## Introduction

The Eurovision Song Contest is an annual musical competition held among active members of the European Broadcasting Union since 1956. The event is televised live across Europe. Each participating country presents a song and receive a vote based on a combination of tele-voting and jury. Over the years, this has led to speculations of tactical voting, discriminating against some participants and thus inducing bias in the final results. Sir Terry Wogan, then the commentator for the BBC, quit from his role because he claimed the contest was ‘rubbish’.

In this paper we investigate the presence of positive or negative bias (which may roughly indicate favouritisms or discrimination) in the votes based on geographical proximity, migration and cultural characteristics of the participating countries through a Bayesian hierarchical model. Our analysis found no evidence of negative bias, although mild positive bias does seem to emerge systematically, linking voters to performers.

## Modelling

The outcome is \(y_{vpt}\), the number of points from voter (country) \(v\) to performer \(p\) on occasion (year) \(t\), with \(t=1998,\ldots,2012\). We also observe the following covariates:

- \(x_{1t}\): the (centered) year of the contest, to account for contextual, external factors;
- \(x_{2pt}\): the language in which a given song is performed (with English as reference factor);
- \(x_{3pt}\): gender and type of performance (solo, female, male artist).

We use a Bayesian hierarchical model with \(y_{vpt} \sim \mbox{Categorical}(\boldsymbol\pi_{vpt})\) and a generalised linear model on the logit scale for the cumulative probabilities \(\mu_{vpt} = \mathbf{X}\boldsymbol{\beta} + \alpha_{vp}.\) The main objective of our inference is the “structured” effects \(\alpha_{vp}\sim \mbox{Normal}(\theta_{vp},\sigma^2_\alpha)\), with \[\theta_{vp} = \gamma + \psi w_{vp} + \phi z_{vp}\mathbb{I}(z_{vp}) + \delta_{R_v p}.\] Here:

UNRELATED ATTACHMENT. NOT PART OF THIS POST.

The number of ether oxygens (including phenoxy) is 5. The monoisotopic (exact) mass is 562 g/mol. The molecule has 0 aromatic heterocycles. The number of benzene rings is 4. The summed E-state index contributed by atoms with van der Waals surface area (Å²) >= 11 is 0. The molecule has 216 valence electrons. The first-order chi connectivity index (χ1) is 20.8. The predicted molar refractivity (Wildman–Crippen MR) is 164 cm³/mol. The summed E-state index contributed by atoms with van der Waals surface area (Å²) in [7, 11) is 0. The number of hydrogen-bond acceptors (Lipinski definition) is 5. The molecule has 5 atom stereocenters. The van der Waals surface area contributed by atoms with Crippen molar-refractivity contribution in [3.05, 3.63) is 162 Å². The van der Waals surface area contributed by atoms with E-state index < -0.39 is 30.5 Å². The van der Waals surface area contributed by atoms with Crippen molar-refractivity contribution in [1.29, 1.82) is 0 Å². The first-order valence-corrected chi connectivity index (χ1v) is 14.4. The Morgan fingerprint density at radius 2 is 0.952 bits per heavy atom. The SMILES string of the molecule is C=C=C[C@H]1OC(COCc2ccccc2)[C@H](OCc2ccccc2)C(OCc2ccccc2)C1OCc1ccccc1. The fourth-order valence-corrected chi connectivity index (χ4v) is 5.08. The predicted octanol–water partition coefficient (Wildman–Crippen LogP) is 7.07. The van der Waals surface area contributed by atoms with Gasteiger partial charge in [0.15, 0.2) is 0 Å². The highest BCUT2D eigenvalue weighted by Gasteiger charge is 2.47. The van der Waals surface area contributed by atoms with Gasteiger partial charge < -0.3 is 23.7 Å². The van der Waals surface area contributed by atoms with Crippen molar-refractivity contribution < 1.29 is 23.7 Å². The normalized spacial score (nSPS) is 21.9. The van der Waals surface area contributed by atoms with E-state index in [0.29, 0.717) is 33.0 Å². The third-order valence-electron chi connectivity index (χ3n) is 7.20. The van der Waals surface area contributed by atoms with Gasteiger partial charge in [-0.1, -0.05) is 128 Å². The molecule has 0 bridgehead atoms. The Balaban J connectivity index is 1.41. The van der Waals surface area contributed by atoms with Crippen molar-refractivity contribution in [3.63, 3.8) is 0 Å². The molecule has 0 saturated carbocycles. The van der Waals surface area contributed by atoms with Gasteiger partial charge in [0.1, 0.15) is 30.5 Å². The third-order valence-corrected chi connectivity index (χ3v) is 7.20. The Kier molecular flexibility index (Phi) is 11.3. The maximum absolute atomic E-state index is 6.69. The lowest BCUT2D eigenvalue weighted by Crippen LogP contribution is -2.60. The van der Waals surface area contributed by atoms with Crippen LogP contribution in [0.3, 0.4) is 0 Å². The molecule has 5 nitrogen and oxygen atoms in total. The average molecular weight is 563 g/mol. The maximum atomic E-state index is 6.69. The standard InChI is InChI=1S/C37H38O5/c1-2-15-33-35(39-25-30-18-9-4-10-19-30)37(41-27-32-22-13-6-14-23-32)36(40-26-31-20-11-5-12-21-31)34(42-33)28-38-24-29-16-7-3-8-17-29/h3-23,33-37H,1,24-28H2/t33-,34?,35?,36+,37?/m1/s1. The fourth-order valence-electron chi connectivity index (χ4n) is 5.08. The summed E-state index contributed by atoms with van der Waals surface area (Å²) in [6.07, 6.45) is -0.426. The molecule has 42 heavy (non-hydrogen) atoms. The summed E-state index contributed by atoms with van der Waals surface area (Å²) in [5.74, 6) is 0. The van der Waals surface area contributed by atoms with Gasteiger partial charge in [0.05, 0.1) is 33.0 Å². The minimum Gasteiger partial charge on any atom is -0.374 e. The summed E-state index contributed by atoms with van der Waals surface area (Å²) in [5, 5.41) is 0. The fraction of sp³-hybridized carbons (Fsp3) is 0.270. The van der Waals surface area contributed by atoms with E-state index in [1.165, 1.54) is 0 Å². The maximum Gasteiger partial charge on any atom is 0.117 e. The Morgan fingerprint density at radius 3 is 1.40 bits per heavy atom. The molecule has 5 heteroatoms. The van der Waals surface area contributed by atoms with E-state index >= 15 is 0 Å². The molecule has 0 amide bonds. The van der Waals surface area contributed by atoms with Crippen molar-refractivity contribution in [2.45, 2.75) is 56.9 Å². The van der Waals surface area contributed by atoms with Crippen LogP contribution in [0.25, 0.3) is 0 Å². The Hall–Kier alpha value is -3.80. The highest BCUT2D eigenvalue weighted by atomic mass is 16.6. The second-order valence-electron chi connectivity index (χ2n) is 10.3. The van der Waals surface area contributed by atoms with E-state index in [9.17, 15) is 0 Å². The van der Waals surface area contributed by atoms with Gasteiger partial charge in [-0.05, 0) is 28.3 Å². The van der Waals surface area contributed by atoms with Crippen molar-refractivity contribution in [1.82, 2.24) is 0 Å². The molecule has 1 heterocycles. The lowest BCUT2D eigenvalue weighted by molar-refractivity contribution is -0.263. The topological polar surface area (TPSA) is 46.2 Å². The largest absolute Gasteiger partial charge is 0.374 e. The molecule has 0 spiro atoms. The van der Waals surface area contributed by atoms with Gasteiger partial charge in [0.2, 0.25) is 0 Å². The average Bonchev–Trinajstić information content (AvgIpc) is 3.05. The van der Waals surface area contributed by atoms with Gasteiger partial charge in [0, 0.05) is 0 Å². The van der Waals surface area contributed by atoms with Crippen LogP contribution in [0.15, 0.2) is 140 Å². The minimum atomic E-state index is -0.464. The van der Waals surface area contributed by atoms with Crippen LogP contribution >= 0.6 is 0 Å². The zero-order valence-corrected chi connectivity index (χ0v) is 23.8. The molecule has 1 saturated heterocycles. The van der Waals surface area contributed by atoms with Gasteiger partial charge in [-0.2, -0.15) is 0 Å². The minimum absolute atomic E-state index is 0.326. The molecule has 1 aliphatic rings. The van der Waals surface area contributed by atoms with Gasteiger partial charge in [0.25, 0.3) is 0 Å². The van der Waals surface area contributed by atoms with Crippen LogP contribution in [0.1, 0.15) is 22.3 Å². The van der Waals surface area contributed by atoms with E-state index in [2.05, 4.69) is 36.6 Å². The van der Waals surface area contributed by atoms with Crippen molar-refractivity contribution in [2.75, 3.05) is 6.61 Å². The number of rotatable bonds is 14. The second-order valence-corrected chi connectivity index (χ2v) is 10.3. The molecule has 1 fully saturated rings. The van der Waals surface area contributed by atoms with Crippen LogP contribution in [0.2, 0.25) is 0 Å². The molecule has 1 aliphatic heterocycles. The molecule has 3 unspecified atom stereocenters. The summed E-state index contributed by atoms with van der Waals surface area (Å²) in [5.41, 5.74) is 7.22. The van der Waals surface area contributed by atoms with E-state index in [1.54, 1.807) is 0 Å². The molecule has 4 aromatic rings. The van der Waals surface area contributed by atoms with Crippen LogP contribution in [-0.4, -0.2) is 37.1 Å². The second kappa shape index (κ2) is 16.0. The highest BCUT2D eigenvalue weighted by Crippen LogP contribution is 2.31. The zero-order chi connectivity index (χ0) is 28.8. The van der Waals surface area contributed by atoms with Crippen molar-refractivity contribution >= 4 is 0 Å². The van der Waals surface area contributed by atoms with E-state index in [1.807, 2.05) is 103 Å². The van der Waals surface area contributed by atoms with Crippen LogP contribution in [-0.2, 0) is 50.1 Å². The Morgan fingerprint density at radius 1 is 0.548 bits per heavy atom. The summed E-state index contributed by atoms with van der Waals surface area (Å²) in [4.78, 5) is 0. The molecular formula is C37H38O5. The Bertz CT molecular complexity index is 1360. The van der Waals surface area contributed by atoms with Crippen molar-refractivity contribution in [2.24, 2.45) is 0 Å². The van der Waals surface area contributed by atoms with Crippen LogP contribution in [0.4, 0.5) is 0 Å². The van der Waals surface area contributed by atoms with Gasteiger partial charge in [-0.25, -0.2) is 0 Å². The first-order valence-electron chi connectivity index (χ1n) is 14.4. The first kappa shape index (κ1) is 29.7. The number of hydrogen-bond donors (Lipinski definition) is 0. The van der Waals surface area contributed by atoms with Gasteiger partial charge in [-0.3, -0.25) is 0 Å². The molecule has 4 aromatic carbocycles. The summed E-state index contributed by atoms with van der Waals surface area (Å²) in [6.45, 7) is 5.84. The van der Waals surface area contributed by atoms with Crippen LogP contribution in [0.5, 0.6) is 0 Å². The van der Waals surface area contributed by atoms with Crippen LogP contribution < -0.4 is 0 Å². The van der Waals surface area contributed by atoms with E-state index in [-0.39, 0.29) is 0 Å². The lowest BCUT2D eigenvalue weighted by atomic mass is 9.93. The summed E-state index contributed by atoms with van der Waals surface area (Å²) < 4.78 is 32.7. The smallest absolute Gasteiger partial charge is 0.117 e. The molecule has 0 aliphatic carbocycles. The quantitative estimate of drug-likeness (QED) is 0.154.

- \(\gamma \sim \mbox{Normal}(0, q^2)\) = overall intercept;
- \(w_{vp} = 1\) if countries \(v\) and \(p\) share a geographic border and 0 otherwise and so \(\psi\sim\mbox{Normal}(0,q^2)\) is a sort of “geographic” effect;
- \(z_{vp}\) = estimate of migration intensity from country \(v\) to country \(p\) and so \(\phi \sim \mbox{Normal}(0, q^2)\) is a sort of “migration” effect;
- We also assume that voters cluster within \(K\) “regions”; membership is estimated from the data through the latent categorical variable \(R_v\) and so the resulting coefficients \(\delta_{kp}\sim\mbox{Normal}(0,\sigma^2_\delta)\) are a set of structured common residual for each combination of macro-area and \(p\), which describe the “cultural” effect.

For voters \(v_1\) and \(v_2\) and performer \(p\), \(\alpha_{v_1p}\) and \(\alpha_{v_2p}\) determine the voting patterns, all other covariates being equal. We can rescale them to compute \(\displaystyle\alpha^*_{vp} = \frac{\alpha_{vp}-\bar{\alpha}}{s_\alpha}\approx \mbox{Normal}(0,1)\) and then if \(\alpha^*_{vp}>1.96\), we have “substantial” evidence of positive bias from \(v\) to \(p\), while for \(\alpha^*_{vp}\) we can infer “substantial” negative bias. All in all, there is no evidence of “negative bias”, although there is some weak evidence of clustering of countries that systematically tend to score a performer highly (e.g. the Scandinavian countries, or some former Soviet countries towards Russia — although this is not uniform!). In addition, the “positive bias” has a relatively small magnitude and thus not likely to determine the outcome of the competition — more details on the results in Blangiardo and Baio (2014). Incidentally, the red dots in the graph below quantify the probability of negative bias in the the voter-performer combinations in which the United Kingdom is the performer.

I presented the results of the modelling at the 2014 conference of the RSS, in Sheffield.

Last updated: 3 July 2023